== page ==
Practice Perfect 812
The Top 5 Books for Trainers and Learners

Anyone who knows me at all is well aware that I’m a pretty heavy reader. Honestly, I’m a total bookworm. I love everything about books. The rectangular shape, the tactile feel of the book in the hands, even the smell. Yes, it sounds weird, I know. But certain books have an olfactory link to memory and certain smells bring back fond memories of the past. I’m old school enough to only want to read books on paper and not on e-readers. It’s just not the same experiences.

In addition to the physical experience of reading, the more important part is what the book has to say, its message. We can learn so much from the connections created by a thoughtful author. The ability to communicate a new idea in an interesting way opens the mind to useful and perception-altering information. There’s nothing more exciting than being introduced to a new idea.

There’s nothing more exciting than being introduced to a new idea.

And that brings me to today’s topic. A little while back, a friend asked me to recommend my top five books. Choosing a favorite book is like picking a favorite child – every book is special. So, to be a little more specific, I’ve picked five books that will be helpful for every educator, regardless of what level at which you’re teaching, and every learner, regardless of where they are on the learning curve. These are books that are foundational, teaching us important concepts and methods to make us the best learners possible, to grow and reach beyond our current station, to become better than we were before reading them. These are books that I’ve read more than once. I read them with pen in hand, taking notes so as not to miss the wisdom of their message. In the image below, I also have them stacked from most fundamental at the bottom toward execution of skills upward.

Ego Is the Enemy, by Ryan Holiday – This book is the most fundamental of my five choices because we must each lose our ego in order to learn and grow. When working with trainees, this is the most difficult aspect to work around. It’s not ignorance or lack of education. In most cases, it’s not even lack of motivation. I find it most difficult to work with individuals who have so much ego that they get in their own way, diminishing the power of constructive criticism. In this book, Holiday gives historical examples of those who have succeeded when they lose the ego, breaking the book into three major parts corresponding to our individual places in our lives: aspiration, success, and failure. The maxims he ends with after each section provide a positive and useful philosophy to fight against our own sense of self-importance.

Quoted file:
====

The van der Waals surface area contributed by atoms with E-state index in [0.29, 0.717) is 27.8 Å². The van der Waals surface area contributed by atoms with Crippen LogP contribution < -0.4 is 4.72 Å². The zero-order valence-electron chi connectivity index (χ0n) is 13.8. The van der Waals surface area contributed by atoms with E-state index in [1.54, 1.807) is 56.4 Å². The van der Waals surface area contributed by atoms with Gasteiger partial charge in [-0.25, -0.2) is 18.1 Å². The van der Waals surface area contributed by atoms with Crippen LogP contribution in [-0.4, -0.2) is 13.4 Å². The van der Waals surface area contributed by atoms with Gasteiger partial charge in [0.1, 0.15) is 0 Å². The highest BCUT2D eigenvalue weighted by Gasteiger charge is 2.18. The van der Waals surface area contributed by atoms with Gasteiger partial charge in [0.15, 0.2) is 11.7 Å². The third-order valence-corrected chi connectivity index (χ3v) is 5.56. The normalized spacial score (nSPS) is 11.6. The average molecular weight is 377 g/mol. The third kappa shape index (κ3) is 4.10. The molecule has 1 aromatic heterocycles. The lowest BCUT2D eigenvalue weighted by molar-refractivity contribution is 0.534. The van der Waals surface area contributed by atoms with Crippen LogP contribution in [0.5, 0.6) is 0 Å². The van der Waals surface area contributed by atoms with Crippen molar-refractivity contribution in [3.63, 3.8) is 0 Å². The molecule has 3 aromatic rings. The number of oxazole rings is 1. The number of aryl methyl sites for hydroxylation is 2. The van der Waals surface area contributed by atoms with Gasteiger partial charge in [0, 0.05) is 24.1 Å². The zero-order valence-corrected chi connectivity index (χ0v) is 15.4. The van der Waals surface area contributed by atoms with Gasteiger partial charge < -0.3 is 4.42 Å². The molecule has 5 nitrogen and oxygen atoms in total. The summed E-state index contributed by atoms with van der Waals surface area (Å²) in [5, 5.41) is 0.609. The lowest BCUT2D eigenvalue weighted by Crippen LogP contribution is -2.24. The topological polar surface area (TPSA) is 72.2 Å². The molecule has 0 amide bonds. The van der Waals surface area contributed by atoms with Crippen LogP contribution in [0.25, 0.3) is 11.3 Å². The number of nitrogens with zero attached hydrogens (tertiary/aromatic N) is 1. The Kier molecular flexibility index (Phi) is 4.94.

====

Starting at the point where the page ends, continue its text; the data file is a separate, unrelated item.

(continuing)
Peak: Secrets for the New Science of Expertise, by Anders Ericsson and Robert Pool – I’ve mentioned this one before. In fact, I don’t think I could talk about it enough! Ericsson is the world’s expert on experts. In this engaging book, he lays out the science behind deliberate practice, the method used by all of the highest-level performers in many human endeavors. He lays out the exact ways each of us can become better at any pursuit. In my little world, deliberate practice is the fundamental structure around which I endeavor to teach my residents.

The Talent Code, by Daniel Coyle – Running along the same principles as Peak, The Talent Code provides a broader discussion about what he calls “deep practice”, essentially the same thing as deliberate practice. However, Coyle adds a neurobiological foundation by relating our attainment of skills and talent to the addition of myelin to our nerves. It might sound a little boring at first glance, but I promise Coyle provides a fascinating explanation about how myelin equals skill and then broadens the concept to show the power of deep practice, igniting interest using primal cues, finishing with how this is applied to coaching.

Skill, by Christopher Ahmad. Here’s another one I can’t stop speaking about. I purchase this book for my residents and advertise it to anyone who will listen. Built on the concepts from Peak and the Talent Code, among others, this book discusses forty methods this highly successful orthopedic surgeon has used to become the top of his field. It is a fast read that covers defining and improving skills, how to achieve mastery that include both practical and philosophical methods. No podiatric student or resident should start training without reading and adopting Dr Ahmad’s methods.

Learn Better, by Ulrich Boser. I might have inserted this book just above Ego, but I left it at the top of the pile because the books below it are, in my opinion, fundamental to learning. In Learn Better, Boser discusses the science behind how we learn in a manner similar to another great book Make It Stick: The Science of Successful Learning (this one could have been on the list too, but I forced myself to stay with five choices). He provides a systematic method to learn anything new in an organized and interesting way, proving the power of the concepts discussed in the other books I listed.
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Combined together, these books create a “how to” for anyone wanting to truly learn something new, endeavor to be better, and to become skilled at a very high level. They lay out the instructions all of us should use when creating training programs for our students and residents. I hope you enjoy them as much I did. 

Best wishes.

Jarrod Shapiro, DPM
PRESENT Practice Perfect Editor

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